St. Elia Tower

St. Elia Tower

This element belongs to the categories: Towers

Remains of a watchtower and lighthouse, built by the Pisans in 1282. Later, it was included by the Spaniards in the coastal defensive system, designed to secure the island against raid or attack from the sea.
St. Elia Tower

The Tower of Saint Elia, also called the Lantern’s Tower, was built in 1282 by the Pisans on commission of Bondo Camulitano and Colo Frapano, castellans of the Castrum of Cagliari in that time.

It is located on the top of the Saint Elia’s promontory, near the church erected in honour of Elia, and made it possible to control all the sea space in front of it, ensuring visual connection with the other towers built along the coast of the gulf.

Manned by two guardians (later called "torrieri" during the subsequent Royal Administration of the Towers) it served as a lighthouse and guard tower.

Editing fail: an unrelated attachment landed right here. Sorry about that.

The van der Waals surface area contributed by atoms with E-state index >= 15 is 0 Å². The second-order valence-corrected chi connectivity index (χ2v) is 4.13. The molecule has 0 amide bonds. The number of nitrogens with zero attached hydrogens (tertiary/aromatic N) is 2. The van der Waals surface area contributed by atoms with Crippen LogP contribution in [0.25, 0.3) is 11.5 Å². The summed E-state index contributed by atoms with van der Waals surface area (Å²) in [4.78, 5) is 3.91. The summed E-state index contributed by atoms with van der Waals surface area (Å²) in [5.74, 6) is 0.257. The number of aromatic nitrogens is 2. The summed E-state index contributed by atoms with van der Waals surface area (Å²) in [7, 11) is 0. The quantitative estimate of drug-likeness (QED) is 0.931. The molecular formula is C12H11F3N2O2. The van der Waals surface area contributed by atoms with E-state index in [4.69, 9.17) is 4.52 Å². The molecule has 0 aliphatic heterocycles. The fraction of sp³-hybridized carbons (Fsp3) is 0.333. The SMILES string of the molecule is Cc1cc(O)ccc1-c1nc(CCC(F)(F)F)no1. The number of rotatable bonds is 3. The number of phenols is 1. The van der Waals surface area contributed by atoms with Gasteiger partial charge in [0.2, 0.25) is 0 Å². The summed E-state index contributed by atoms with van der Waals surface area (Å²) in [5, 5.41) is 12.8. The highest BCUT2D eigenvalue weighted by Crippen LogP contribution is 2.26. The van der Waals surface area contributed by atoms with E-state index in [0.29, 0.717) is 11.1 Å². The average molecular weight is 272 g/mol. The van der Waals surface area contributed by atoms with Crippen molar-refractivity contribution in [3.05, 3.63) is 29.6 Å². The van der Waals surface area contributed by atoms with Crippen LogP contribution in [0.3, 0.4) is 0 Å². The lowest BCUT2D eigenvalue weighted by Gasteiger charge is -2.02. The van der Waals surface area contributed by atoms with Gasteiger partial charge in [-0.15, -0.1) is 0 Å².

A seventeenth-century manuscript describes the need for the timely identification and reporting of the Genoese canal which, at that time, frequently crossed those waters threateningly. It seems that the subject of the inspections of the time was, among other things, the quantity of wood collected and stored near the tower.

In this place, signalling fires were kept lit with which the Castrum of Cagliari - still without the Towers of the Eagle, of the Elephant and of the Lion - had to be alerted to the presence of the enemy ship. In addition to the defensive military function, the tower was designed to signal the right route to the boats to follow to reach the port. It was decommissioned in the late 18th century after the French landing attempt (1793/94).

Currently the tower is in a very bad state of conservation.

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